The Damage Of Over Parenting Our Kids

Let me first start by saying that I am in no way a parenting expert, if fact, there are more days than not that I lose my patience and behalf like a Maniac Mommy.  This is just my opinion based on constant interaction with my eight little test subjects.

Here is my opinion in a nutshell.  Kids are capable of WAY more than we give them credit for and we are, for the most part, holding them back from their preschool potential.  I’m not suggesting that we as parents go old school militant on our children, but I do wonder if this “new age” way of parenting is doing more harm than good.

We have all heard it before; Our generation is very protective of our children.  Some things are clear like  five point harnesses until grade one (yes, I rode in the back window of my family’s car too), bike helmets (which I wholeheartedly support)  and every child making the soccer team, but there is a much bigger way we are over parenting.  We just don’t give our children enough credit.


What kind of harm are we doing when we hesitate or stop our children from trying something new because we are afraid they will fail or that they are not ready? How could we possible know they are not ready if we don’t let them try?  Whether we stop our two-year old from going on the jungle gym alone or keep our three year old in a crib or diaper, we are giving them the same message “you’re not ready for this yet”.  We are in every aspect holding them back, even though we may have the best intentions.

I’ve be accused of being too relaxed in my parenting or even “forcing” my kids to grow up too fast.  To this I can only shrug and try to not judge other peoples parenting.  I must say though,  for as “relaxed” as I am, my children continue to surprise me.  This week I decided to see if my three-year old could vacuum and dust her own bedroom.  To my surprise, she worked that giant vacuum perfectly and loved every minute of it.  She puts away her own laundry, empties the dishwasher (her own dishes) and sets the table too.  This makes me realize that I wasn’t giving my oldest daughter, who is now five, enough credit when she was three!

In my daycare I had a baby whose mother was so anxious that her one year old refused to eat solid food.  She brought her baby girl to my home complete with a box of baby food and her “special” spoon, which was the only one she would eat off of.  Her mother said she tried everything but this baby just wouldn’t even try to eat solid food.  I took one look at that chubby little face and knew she hadn’t tried “everything”.   For morning snack I placed puffs and cubed fruit on her tray, which she threw on the floor. I gave her nothing else.  At lunch I placed cooked and cubed carrots, fruit and crackers on her plate.  This time she did not throw it on the floor.  I did not try to force her to eat, I simply went on with my other duties.  After about 15 minutes she started to eat the food on her tray.  Every last bite.  Her mother was elated and said I was a “miracle” worker.  She asked my secret to which I said ” I didn’t offer her anything else, when she got hungry enough, she ate”.   Not exactly what some would consider good parenting skills.  How dare I “starve” that poor baby!  Think what you may, but that baby was not eating solid food because her mother never gave her the chance to try.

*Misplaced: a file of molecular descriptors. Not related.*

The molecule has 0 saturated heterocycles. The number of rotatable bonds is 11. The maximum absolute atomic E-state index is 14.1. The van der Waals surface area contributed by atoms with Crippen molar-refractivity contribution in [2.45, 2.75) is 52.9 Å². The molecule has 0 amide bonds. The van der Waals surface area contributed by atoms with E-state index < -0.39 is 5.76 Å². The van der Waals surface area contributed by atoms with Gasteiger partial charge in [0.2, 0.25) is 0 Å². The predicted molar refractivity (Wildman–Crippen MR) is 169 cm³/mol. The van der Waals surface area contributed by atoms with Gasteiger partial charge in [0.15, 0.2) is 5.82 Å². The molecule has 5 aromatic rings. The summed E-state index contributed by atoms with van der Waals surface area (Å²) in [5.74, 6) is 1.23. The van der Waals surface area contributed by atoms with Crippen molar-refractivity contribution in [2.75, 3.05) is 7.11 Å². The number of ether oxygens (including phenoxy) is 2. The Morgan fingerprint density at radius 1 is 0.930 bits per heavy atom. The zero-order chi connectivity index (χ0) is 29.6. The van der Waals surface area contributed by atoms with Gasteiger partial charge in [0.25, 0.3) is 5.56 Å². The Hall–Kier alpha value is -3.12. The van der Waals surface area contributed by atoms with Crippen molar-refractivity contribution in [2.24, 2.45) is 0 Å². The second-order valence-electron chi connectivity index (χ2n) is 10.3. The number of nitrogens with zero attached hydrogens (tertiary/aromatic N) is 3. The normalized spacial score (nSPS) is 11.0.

I can say the same thing for potty training, picking up toys, writing their own name, getting dressed, putting own their own coat and shoes and just about everything else.  Your preschooler can do it, they just need a little encouraging and to be left alone to try.

So I guess that my point is:  “Don’t deny your children the joy and pride of learning something new for fear of the bumps and bruises they may receive from trying” .  Bumps and bruises go away, self doubt does not.

If you think you may be an overprotective, over-parenter, check out this great article : http://www.consistent-parenting-advice.com/overprotective-parents.html